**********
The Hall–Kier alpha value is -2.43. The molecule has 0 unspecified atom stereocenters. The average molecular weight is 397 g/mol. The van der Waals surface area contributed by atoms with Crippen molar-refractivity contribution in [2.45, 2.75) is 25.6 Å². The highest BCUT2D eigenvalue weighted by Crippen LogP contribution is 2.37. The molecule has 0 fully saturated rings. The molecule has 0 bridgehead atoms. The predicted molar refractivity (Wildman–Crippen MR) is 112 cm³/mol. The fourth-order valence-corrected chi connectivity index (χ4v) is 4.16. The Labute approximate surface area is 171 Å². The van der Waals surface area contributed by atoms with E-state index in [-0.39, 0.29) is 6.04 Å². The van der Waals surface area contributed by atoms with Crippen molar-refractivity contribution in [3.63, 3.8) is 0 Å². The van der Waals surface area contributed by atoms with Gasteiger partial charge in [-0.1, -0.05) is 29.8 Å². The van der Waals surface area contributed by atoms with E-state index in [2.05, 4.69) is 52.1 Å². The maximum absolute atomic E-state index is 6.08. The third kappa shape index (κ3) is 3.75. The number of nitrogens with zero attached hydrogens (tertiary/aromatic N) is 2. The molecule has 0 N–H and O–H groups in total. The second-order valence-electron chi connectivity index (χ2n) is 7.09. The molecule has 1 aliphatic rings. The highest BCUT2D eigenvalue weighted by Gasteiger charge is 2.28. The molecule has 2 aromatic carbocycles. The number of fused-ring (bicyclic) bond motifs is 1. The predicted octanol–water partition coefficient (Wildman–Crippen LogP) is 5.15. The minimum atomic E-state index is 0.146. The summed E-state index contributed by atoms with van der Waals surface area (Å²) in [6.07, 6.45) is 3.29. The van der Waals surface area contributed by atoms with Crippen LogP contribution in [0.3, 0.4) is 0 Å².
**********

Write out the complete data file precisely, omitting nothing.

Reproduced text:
The Hall–Kier alpha value is -2.43. The molecule has 0 unspecified atom stereocenters. The average molecular weight is 397 g/mol. The van der Waals surface area contributed by atoms with Crippen molar-refractivity contribution in [2.45, 2.75) is 25.6 Å². The highest BCUT2D eigenvalue weighted by Crippen LogP contribution is 2.37. The molecule has 0 fully saturated rings. The molecule has 0 bridgehead atoms. The predicted molar refractivity (Wildman–Crippen MR) is 112 cm³/mol. The fourth-order valence-corrected chi connectivity index (χ4v) is 4.16. The Labute approximate surface area is 171 Å². The van der Waals surface area contributed by atoms with E-state index in [-0.39, 0.29) is 6.04 Å². The van der Waals surface area contributed by atoms with Crippen molar-refractivity contribution in [3.63, 3.8) is 0 Å². The van der Waals surface area contributed by atoms with Gasteiger partial charge in [-0.1, -0.05) is 29.8 Å². The van der Waals surface area contributed by atoms with E-state index in [2.05, 4.69) is 52.1 Å². The maximum absolute atomic E-state index is 6.08. The third kappa shape index (κ3) is 3.75. The number of nitrogens with zero attached hydrogens (tertiary/aromatic N) is 2. The molecule has 0 N–H and O–H groups in total. The second-order valence-electron chi connectivity index (χ2n) is 7.09. The molecule has 1 aliphatic rings. The highest BCUT2D eigenvalue weighted by Gasteiger charge is 2.28. The molecule has 2 aromatic carbocycles. The number of fused-ring (bicyclic) bond motifs is 1. The predicted octanol–water partition coefficient (Wildman–Crippen LogP) is 5.15. The minimum atomic E-state index is 0.146. The summed E-state index contributed by atoms with van der Waals surface area (Å²) in [6.07, 6.45) is 3.29. The van der Waals surface area contributed by atoms with Crippen LogP contribution in [0.3, 0.4) is 0 Å².